Last week, the Washington Post's David Ignatius wrote about one of the odder White House briefings he's attended. This one involved Iran: "The White House chose an unusual way to send its signals to Tehran. A small group of journalists was invited to a 'background session' on Iran policy with 'senior National Security Staff.' The briefer turned out to be Obama. An official said later that the president plans more of these unscripted, informal meetings."
Ignatius is right. It was a bit odd, and White House senior staff, including chief of staff Rahm Emanuel, will have President Obama doing more of them. "It isn't because we want to have him show off how smart he is," says a White House source. "It's to blunt criticism that he's not engaged in foreign policy."
According to White House sources, a number of senior Obama officials are concerned about anecdotal stories going around town about the President's seeming disengagement on foreign policy issues. They cite one in which the President is said to have cut short what was intended to be a briefing on Afghanistan. "The NSC guys came out of it and said that because there were no action items, he didn't want it," said another White House source.
While not specific to foreign policy, there is a mounting whispering campaign in Washington about the current President's disenchantment with the job he currently holds. "You hear it a lot from White House staff," says a Democrat lobbyist in the financial services sector, who worked on the Obama transition team. "The President is tired of dealing or bored with all the B.S., or that things haven't broken the way he wanted and it's not shaping up to be the job that he thought it was going to be. The way some of them talk they make the President sound like a recent college graduate unhappy with his first job stuck in the mailroom."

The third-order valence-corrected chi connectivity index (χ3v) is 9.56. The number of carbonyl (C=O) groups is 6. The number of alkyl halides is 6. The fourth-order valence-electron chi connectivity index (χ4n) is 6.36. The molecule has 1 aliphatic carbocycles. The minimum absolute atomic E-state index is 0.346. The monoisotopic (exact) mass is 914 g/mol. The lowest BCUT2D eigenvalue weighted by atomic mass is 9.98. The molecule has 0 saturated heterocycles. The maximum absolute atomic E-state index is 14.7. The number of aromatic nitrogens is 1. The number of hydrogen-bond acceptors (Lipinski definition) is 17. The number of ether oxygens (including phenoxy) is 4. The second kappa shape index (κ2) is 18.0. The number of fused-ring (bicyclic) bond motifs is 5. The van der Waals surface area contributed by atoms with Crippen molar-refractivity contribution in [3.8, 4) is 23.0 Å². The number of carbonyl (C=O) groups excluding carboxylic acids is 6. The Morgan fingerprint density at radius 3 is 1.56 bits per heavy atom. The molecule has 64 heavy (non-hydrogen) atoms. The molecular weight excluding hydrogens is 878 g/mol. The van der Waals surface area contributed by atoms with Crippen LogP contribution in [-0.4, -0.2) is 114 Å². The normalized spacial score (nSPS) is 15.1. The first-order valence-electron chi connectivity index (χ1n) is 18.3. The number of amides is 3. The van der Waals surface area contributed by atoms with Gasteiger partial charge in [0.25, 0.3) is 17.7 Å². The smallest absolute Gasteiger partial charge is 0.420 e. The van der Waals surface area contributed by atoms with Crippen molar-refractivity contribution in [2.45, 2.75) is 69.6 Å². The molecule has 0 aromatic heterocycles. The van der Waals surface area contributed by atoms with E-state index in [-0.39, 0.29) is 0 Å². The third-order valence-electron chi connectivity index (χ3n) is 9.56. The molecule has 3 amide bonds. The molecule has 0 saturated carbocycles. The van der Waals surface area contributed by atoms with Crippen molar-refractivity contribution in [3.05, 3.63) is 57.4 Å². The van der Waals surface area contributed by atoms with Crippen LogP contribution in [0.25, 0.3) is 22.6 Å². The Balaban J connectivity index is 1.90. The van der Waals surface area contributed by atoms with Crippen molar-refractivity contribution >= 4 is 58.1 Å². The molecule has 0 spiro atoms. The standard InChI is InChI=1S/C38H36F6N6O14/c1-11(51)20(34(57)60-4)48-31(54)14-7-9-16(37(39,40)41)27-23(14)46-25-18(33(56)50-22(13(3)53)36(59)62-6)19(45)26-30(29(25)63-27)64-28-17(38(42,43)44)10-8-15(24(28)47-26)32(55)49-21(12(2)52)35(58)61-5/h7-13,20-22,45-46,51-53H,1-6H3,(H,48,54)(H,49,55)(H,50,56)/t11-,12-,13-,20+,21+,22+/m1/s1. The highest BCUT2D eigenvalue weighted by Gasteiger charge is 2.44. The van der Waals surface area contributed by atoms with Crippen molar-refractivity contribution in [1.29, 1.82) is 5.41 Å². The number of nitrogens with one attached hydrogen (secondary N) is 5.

The fact that it appeared in early August that the President and First Lady were essentially taking separate vacations -- him to Chicago to celebrate his birthday, her to Spain -- didn't help the overall narrative the White House had been trying to shape for their "summer of recovery."
"The Bush guys have their 'Mission Accomplished' banner and we have our 'Summer of Recovery," says a current White House communications aide. "We deserve to take some hits for that."
To that end, the White House communications team is said to be working on a fall media assault that will show a more engaged and energized President Obama. There are discussions about offering all-day access to the major broadcast networks and some friendly cable outlets for "behind the scenes" specials.
"We tend to have more editorial control or at least creative control of those kinds of segments," says the comms aide. "We set the day's agenda, they just cover it like it's a real day."
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